But then there are the times when coming around interferes with all those others coming around. A rumor that circulated through many bars and rock taverns in 2001 was that Dressy Bessy and fellow popsters The Minders were adversaries that premeditated tour itineraries to purposely coincide with the others’. If Bessy were playing Minneapolis at the 400 Bar, The Minders would be across town at the Ascot Room, thinning crowds. Ealom said that it wasn’t a sabotage attempt, but the mindless acts of a couple of mixed-up booking agents.
“It was just that tour. I kept thinking, ‘Why doesn’t everybody just contact each other?’ It seemed like everywhere we went. It happened a lot on that tour, where we’d be in the same city, on the same night,” she said. “We had the same thing happen with The Moldy Peaches that one year when they were really hot. They were playing every night in the same city we were. We couldn’t get away from them. Jonathan Richman was like that for us for a while, too. I mean, I would have liked to have seen him play. But that always sucks when you get somewhere, you open a paper, and you’re like, ‘Awwww, fuck.’”
Most of the new record was penned during a year that saw the first lineup change in the band’s history when drummer Derren Albert left the group, citing overall unhappiness with playing and touring. It was a decision they took hard, having a set idea of how a band should stay working with all its original pieces.
“It’s always been important to me to have the same people in the band that started it, like The Beatles. I think it’s admirable. We all just worked so hard. But this has made us a better band,” Ealom said. “It hit me in the heart pretty good. He stuck it out for a while, but I don’t think any of us could have imagined that he was that miserable doing it.
“When he told us he was quitting, it was like a weight was lifting. We weathered it. I spent six months, literally, every day, all day writing songs about the crazy shit that’s happened over the last year. I’m best under pressure and I’m a busybody. I have ADD so, if I’m bored, I write songs.”
Albert’s departure wasn’t the only amount of strife that hit the band in the last 12 months, and in some ways, it wasn’t even that which hit closest to home, but Ealom wishes to keep the other hardships private.
“There were some personal issues that I’d prefer not to talk about. We’ll save it for our memoirs,” she said. “It took a lot of blood, sweat, and tears to make this record. We made a lot of good music out of the bad.”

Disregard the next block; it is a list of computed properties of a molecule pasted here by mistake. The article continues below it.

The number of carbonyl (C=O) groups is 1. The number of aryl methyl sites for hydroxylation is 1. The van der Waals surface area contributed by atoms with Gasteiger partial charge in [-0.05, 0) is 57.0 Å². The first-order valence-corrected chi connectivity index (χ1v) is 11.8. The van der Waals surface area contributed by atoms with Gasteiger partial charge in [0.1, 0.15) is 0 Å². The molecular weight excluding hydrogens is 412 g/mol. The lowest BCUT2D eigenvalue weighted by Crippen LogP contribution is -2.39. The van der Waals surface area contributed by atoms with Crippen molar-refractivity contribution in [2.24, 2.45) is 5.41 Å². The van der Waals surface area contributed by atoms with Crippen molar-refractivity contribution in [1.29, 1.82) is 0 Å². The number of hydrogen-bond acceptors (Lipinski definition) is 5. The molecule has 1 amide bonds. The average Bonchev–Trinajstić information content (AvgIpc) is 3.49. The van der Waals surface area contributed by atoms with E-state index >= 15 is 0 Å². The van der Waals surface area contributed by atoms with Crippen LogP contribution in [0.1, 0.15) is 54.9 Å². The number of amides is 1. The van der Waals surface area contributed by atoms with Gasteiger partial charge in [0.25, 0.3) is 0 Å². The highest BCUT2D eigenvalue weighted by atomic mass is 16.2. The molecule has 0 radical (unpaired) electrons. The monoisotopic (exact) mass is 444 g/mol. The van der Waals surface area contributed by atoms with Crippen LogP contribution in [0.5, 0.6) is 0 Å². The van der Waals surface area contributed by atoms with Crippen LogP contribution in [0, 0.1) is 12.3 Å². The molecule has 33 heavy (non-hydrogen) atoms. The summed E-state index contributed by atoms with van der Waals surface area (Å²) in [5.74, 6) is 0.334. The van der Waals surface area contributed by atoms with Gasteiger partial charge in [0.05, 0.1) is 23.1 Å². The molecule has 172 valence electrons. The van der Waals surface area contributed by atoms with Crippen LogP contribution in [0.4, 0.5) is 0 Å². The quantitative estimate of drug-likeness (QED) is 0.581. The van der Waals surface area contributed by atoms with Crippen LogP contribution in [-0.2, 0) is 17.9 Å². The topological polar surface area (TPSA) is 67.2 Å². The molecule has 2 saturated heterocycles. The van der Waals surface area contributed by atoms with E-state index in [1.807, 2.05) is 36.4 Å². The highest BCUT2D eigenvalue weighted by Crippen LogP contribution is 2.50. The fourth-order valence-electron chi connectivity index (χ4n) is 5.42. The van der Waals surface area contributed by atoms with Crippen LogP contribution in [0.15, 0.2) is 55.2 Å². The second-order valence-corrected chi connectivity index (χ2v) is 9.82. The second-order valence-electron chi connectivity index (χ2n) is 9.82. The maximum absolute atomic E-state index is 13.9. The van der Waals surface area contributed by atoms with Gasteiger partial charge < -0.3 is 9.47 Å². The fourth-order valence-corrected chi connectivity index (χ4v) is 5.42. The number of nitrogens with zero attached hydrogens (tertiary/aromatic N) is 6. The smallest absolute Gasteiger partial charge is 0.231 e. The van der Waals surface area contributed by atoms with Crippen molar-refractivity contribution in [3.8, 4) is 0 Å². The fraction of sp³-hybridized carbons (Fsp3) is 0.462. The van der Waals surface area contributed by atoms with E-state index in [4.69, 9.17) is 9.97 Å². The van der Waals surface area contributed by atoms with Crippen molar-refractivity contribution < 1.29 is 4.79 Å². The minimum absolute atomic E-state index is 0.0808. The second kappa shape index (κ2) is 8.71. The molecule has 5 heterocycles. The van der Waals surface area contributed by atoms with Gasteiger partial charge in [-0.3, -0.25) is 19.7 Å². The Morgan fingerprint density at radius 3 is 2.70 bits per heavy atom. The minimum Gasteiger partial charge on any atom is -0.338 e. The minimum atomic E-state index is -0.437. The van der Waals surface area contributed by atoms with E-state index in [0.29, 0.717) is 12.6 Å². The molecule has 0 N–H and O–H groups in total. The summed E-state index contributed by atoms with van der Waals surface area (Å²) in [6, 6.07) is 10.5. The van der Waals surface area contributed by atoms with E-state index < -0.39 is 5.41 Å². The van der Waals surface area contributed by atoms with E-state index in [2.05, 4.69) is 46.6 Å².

When those songs aren’t getting pumped out, Ealom and Hill are paying their rent making eBay work for them. Their incomes come solely from touring and the profits they turn as a result of their salvaging skills and a little needlework, sorting through bins and racks at the numerous thrift stores and summertime garage sales with such sharp eyes that it’s not uncommon to turn a $3 purchase into a $200 boon on the electronic resale market. Ealom, a handy seamstress, re-sews hems on dresses and skirts that have come undone and replaces buttons when needed. She has a regular clientele that makes a point to regularly check out her newest offerings. She’s made as much as $350 on a dress that she got herself for three lowly Washingtons.
“I can look at the top of the shoulder of something on the rack and tell if I’ll like it or not. I like a lot of grandma clothes. And when I find something really great, the whole store can hear me whooping about it. We have rooms of our house just filled with clothes. I actually have friends who come over and shop in my basement,” she said. “We haven’t been going as much as we usually do because we’re getting T-shirts and everything ready for the tour. But it’s ridiculous how many shops there are here and how cheap they all are.
“We do some shopping when we’re on tour. I do, but I’m not going to have as much money to spend this time and we’re not going to have as much room in the van. We will do some, though. John’s got about every single Salvation Army’s address—across the country—programmed into his Palm Pilot.”
The band’s listening to a lot of Gordon Lightfoot, Electric Light Orchestra, Led Zeppelin, and Eagles of Death Metal as it readies itself for another journey out on the hard road, taking every matter into its own hand and fending for itself. It doesn’t rely on The Shins for an invitation onto its first big tour of all the medium-sized venues this country has to offer. It will get there by itself, if it has to.
“We’re all doing pushups every day. We’re pumping up,” Ealom said. “We don’t get together to do them as a band, but we’re all doing them. And we’re all eating right. We’re excited."